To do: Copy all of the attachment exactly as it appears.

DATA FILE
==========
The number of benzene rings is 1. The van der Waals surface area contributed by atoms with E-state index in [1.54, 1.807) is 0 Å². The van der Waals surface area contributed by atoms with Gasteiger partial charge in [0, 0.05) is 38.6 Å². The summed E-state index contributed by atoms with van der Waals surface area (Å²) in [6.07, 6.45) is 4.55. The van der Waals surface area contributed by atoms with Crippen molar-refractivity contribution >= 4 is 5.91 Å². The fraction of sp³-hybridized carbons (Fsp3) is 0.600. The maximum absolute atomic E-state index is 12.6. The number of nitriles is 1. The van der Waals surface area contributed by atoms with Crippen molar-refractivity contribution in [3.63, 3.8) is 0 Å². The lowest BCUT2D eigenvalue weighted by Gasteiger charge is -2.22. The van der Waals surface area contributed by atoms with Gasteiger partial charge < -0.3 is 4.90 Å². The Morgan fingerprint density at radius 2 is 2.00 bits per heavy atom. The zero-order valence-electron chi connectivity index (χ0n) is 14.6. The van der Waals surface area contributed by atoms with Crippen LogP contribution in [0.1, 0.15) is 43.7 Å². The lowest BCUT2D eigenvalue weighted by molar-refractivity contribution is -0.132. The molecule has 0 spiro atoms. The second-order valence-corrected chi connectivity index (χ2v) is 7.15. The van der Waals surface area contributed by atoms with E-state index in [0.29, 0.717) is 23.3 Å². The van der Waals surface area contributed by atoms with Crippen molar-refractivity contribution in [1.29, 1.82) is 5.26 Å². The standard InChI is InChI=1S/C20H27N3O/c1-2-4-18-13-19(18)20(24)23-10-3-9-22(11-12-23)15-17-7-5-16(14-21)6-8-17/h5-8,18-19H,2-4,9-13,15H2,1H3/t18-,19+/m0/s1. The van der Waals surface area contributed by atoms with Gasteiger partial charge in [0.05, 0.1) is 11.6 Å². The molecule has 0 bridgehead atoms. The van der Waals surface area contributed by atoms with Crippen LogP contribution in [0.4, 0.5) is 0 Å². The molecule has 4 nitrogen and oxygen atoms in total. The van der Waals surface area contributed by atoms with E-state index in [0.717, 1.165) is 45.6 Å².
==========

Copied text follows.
The number of benzene rings is 1. The van der Waals surface area contributed by atoms with E-state index in [1.54, 1.807) is 0 Å². The van der Waals surface area contributed by atoms with Gasteiger partial charge in [0, 0.05) is 38.6 Å². The summed E-state index contributed by atoms with van der Waals surface area (Å²) in [6.07, 6.45) is 4.55. The van der Waals surface area contributed by atoms with Crippen molar-refractivity contribution >= 4 is 5.91 Å². The fraction of sp³-hybridized carbons (Fsp3) is 0.600. The maximum absolute atomic E-state index is 12.6. The number of nitriles is 1. The van der Waals surface area contributed by atoms with Crippen molar-refractivity contribution in [3.63, 3.8) is 0 Å². The lowest BCUT2D eigenvalue weighted by Gasteiger charge is -2.22. The van der Waals surface area contributed by atoms with Gasteiger partial charge < -0.3 is 4.90 Å². The Morgan fingerprint density at radius 2 is 2.00 bits per heavy atom. The zero-order valence-electron chi connectivity index (χ0n) is 14.6. The van der Waals surface area contributed by atoms with Crippen LogP contribution in [0.1, 0.15) is 43.7 Å². The lowest BCUT2D eigenvalue weighted by molar-refractivity contribution is -0.132. The molecule has 0 spiro atoms. The second-order valence-corrected chi connectivity index (χ2v) is 7.15. The van der Waals surface area contributed by atoms with E-state index in [0.29, 0.717) is 23.3 Å². The van der Waals surface area contributed by atoms with Crippen molar-refractivity contribution in [1.29, 1.82) is 5.26 Å². The standard InChI is InChI=1S/C20H27N3O/c1-2-4-18-13-19(18)20(24)23-10-3-9-22(11-12-23)15-17-7-5-16(14-21)6-8-17/h5-8,18-19H,2-4,9-13,15H2,1H3/t18-,19+/m0/s1. The van der Waals surface area contributed by atoms with Gasteiger partial charge in [0.05, 0.1) is 11.6 Å². The molecule has 0 bridgehead atoms. The van der Waals surface area contributed by atoms with Crippen LogP contribution in [0.4, 0.5) is 0 Å². The molecule has 4 nitrogen and oxygen atoms in total. The van der Waals surface area contributed by atoms with E-state index in [0.717, 1.165) is 45.6 Å².